Are turbomachines a component in your system, and you'd like to treat them as a "black box"?

Or are they the focus of your work, and the cycle is just a boundary condition to you?

Either way, this webinar will have something to offer you. Each type of turbomachine will be covered: pumps and fans, positive and variable displacement compressors, and turbines (whether gas or hydraulic). Methods for modeling systems like turbochargers and turbopumps will be introduced. Tools for handling spinning flow passages and rotating cavities will be presented.

Click here to register

Starting in 2020, we will begin offering Introduction to Thermal Desktop and Introduction to RadCAD as either in-person training or online training, alternating between online and in-person every three months. The training uses lectures and demonstrations to introduce you to basic Thermal Desktop and RadCAD usage. Hands-on tutorials provide practice building models and interpreting results (tutorials are completed by students outside of the online class time).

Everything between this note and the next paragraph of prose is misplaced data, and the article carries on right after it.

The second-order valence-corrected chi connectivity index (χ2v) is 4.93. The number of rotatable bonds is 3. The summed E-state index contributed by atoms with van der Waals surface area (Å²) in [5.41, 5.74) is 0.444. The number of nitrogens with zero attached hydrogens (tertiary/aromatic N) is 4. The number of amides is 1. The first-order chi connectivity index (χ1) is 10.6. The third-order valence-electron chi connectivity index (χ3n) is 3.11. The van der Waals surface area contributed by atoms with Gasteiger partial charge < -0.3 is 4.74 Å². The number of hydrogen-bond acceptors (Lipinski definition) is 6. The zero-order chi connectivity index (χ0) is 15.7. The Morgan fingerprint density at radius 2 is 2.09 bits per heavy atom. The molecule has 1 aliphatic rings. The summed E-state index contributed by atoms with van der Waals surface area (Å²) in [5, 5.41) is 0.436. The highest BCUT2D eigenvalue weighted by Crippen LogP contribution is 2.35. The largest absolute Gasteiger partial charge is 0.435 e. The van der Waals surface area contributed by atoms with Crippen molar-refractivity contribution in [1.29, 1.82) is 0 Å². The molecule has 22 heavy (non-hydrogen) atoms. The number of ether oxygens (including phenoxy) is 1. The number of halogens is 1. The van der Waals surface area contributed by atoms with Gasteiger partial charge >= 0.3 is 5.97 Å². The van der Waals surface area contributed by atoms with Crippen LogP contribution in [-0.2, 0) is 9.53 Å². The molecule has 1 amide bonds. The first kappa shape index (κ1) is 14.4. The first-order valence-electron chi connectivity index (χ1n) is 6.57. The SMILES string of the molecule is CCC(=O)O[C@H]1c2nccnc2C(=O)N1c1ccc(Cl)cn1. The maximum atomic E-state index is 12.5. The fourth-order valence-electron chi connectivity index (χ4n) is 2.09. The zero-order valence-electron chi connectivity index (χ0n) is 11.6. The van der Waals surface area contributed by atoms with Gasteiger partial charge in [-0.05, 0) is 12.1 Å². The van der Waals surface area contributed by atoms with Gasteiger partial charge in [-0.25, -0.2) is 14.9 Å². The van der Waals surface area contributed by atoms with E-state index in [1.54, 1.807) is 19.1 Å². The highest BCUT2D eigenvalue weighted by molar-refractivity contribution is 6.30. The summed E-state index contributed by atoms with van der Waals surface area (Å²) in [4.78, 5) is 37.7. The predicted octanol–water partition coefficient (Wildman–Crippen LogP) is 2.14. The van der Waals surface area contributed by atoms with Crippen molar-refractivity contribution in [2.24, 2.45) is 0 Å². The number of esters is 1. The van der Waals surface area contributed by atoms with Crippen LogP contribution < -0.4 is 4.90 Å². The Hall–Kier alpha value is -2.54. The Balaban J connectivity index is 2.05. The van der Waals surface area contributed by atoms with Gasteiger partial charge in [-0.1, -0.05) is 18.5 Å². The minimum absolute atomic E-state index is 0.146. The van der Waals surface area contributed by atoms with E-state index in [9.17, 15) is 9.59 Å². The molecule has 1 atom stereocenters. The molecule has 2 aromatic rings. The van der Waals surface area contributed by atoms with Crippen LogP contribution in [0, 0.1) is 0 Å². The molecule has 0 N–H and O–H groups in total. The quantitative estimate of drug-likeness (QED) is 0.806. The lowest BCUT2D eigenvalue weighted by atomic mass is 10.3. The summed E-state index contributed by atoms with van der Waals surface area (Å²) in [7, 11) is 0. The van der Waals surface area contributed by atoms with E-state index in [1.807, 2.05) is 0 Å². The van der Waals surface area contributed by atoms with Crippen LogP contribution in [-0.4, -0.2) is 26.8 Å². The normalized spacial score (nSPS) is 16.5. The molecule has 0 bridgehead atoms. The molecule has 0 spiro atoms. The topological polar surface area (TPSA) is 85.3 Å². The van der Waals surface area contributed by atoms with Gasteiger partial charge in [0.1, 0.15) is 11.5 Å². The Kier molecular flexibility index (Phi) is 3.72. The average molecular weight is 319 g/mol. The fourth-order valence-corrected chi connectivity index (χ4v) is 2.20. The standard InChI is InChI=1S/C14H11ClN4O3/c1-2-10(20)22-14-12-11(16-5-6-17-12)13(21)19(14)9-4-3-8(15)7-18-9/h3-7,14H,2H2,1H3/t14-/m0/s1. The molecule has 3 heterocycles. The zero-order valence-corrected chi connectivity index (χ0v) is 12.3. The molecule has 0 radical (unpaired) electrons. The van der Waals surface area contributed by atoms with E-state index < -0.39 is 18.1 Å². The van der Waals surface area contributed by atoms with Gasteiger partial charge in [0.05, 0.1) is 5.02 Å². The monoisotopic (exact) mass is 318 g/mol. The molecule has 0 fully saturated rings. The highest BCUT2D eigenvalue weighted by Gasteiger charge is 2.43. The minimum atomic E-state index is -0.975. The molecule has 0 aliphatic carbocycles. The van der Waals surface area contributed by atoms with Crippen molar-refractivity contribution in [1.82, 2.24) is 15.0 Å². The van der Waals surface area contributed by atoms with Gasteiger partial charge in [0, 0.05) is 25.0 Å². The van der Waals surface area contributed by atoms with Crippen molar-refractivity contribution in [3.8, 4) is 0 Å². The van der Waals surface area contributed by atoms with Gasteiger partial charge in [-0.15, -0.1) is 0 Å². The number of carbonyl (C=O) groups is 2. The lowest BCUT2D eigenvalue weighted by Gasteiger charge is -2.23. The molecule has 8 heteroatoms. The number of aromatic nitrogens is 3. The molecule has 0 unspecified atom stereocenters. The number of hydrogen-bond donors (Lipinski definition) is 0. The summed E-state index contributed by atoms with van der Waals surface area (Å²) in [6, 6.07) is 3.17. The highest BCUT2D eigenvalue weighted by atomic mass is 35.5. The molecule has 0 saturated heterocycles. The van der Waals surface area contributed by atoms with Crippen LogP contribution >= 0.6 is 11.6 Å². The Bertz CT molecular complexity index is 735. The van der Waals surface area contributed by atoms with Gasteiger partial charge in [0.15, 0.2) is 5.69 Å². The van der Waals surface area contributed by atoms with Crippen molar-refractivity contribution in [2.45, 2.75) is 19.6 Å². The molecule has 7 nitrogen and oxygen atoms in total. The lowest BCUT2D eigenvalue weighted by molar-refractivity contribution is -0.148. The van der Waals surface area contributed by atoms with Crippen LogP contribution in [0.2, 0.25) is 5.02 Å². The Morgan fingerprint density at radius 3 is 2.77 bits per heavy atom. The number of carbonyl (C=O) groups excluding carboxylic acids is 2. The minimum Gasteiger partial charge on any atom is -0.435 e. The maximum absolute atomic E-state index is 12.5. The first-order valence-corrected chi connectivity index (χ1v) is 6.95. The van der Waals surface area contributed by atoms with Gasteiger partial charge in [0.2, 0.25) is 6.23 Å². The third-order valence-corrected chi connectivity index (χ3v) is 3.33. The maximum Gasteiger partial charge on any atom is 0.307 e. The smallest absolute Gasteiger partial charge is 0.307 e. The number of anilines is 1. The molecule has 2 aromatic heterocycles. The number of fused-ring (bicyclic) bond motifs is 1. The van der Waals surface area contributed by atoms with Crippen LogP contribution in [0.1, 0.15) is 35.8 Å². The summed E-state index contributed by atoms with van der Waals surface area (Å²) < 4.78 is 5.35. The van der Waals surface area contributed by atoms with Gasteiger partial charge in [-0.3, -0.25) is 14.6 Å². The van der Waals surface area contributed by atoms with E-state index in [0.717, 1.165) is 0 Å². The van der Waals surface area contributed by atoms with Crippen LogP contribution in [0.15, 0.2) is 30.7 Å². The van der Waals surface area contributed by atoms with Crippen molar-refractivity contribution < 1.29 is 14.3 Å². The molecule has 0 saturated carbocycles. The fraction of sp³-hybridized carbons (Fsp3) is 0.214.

The next training class will be an online format in January 2020:
  • Introduction to Thermal Desktop (and SINDA) - A three-part series on January 14, 16, and 21 from 9am to 12pm, Mountain time
  • Introduction to RadCAD - January 23 from 9am to 12pm, Mountain time
For up-to-date schedules, fees, and policies, visit our Product Training page. To register for the class above, complete our registration form and select "Online" for the Training Format.
 
If you are interested in product training for your company based on your schedule, please contact us to obtain a quote for training between 8-12 attendees. We can come to your facility or the lectures can be presented online. Descriptions of the available classes can be found in our course catalog.
 
To keep up with our training opportunities, take a look at our new Events and Training Calendar.